He can’t even use the excuse that it’s the Internet and it doesn’t matter. This was schoolwork, something that was going to be graded (not just for him but for the whole group); it mattered. It mattered a lot. The problem is that English is his first and only language. Yet he has no idea how to write. I’m not saying everybody is going to be a fantastic writer, but you learn about punctuation, paragraphs and how to form a proper sentence in elementary school, when you’re in college to go into business management, you should have a better handle on things.

Another thing that bothers me is when Canadians don’t spell like Canadians. I’m not saying that they need to put an S in place of a Z, like I did with “criticise” earlier in this post as that’s a British way of doing things. I prefer doing that because I think S’s look better than Z’s, but again that’s just my preference. Though not every word that has a Z gets replaced with an S, like seize, lazy and prize (though surprise does). What’s not my preference, but the way Canadians should be writing, is by inserting a U into certain words, like “colour”, “neighbour” and “humour”. Interestingly enough, “humorous” is never spelled with a U, even in Canadian English.

So what does all of this mean? This has just become petty rambling from a disheartened wannabe writer, with no cohesive storytelling whatsoever. Well I’m not done yet, so just keep reading.

There’s a person that I work with who wrote a book. A short book, but a book nonetheless. English is her third language, so naturally there are many spelling, grammatical and syntax errors. She paid $1000 for an editor to edit her book. Then she didn’t take any of the corrections the editor gave her. She hated the editor. She felt that the editor ruined the flow of her book. She thought the editor was a hack despite what I and one of my co-workers told her. We got to see what the editor did and thought that she did an amazing job editing the book. She earned her thousand dollars.

No matter what we said, though, she wouldn’t take any of the edits and then went along and paid to have it self-published. It cost her about twenty dollars a book, and now when you read it every page has horrible mistakes on it. “Good buy” instead of “Goodbye”, and apparently she wrote in her accent as well, saying “vont” instead of “want”. I’m not making this up, and I know that I said I wasn’t going to rag on people who didn’t grow up knowing English, but this is a special exception. She’s well aware that English isn’t her first language and that she has spelling mistakes; I mean, she hired an editor after all. But when you’re aware of this and choose to go ahead and publish your book anyway, even with all of these mistakes, that’s when I stop caring that English is your third language and just have to shake my head.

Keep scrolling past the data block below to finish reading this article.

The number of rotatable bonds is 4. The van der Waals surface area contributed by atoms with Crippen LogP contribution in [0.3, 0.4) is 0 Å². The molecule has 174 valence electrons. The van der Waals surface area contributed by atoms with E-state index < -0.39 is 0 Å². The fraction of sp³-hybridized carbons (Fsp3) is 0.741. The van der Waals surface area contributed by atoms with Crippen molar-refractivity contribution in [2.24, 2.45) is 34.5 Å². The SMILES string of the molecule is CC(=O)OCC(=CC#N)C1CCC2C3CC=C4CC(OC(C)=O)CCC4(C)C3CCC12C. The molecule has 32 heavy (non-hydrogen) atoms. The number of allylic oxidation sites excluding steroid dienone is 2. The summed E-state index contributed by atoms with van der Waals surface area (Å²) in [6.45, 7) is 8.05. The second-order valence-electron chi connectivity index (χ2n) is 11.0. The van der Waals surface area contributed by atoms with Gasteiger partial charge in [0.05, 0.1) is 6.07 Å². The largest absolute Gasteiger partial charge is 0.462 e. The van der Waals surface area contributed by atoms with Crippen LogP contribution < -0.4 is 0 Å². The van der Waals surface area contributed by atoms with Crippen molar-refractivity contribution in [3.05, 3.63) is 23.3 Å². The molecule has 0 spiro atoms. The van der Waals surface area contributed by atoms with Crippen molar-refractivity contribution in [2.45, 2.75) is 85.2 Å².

But that’s probably getting to be enough rambling, so let me wrap this up.

There are so many people out there who speak English fluently, yet they haven’t learned how to spell or write a proper sentence. I know that there are many rules and even more exception to those rules, but when it’s your first (and only) language, you should have learned these rules and exceptions as a kid. That’s what school is for, to teach you. When you use the excuse that “it’s the Internet so who cares?” you’re just allowing laziness to prevail. And anyone who allows improper spelling and grammar to exist without correcting it when you know it should be corrected is just abetting the person to keep making those mistakes, probably in the fear of being called a “grammar Nazi” even though most of the time it has nothing to do with grammar and everything to do with spelling. (For more information on the difference between spelling and grammar, I recommend this post and this post [despite a few errors that I noticed].)

But that about ends things with me and this post. I hope you enjoyed the time we spent together, and I hope you learned a thing or two and maybe, just maybe we can save this precious dying art from going extinct.

What do you think? Do you agree that more people need to learn how to spell and write properly or do you think I should stop my whining? Let me know in the comments below. If you liked the post, feel free to click that “Like” button and share this post with your friends and family…and doctor and neighbour and pet. Don’t forget to follow this blog to stay up-to-date on my latest ramblings.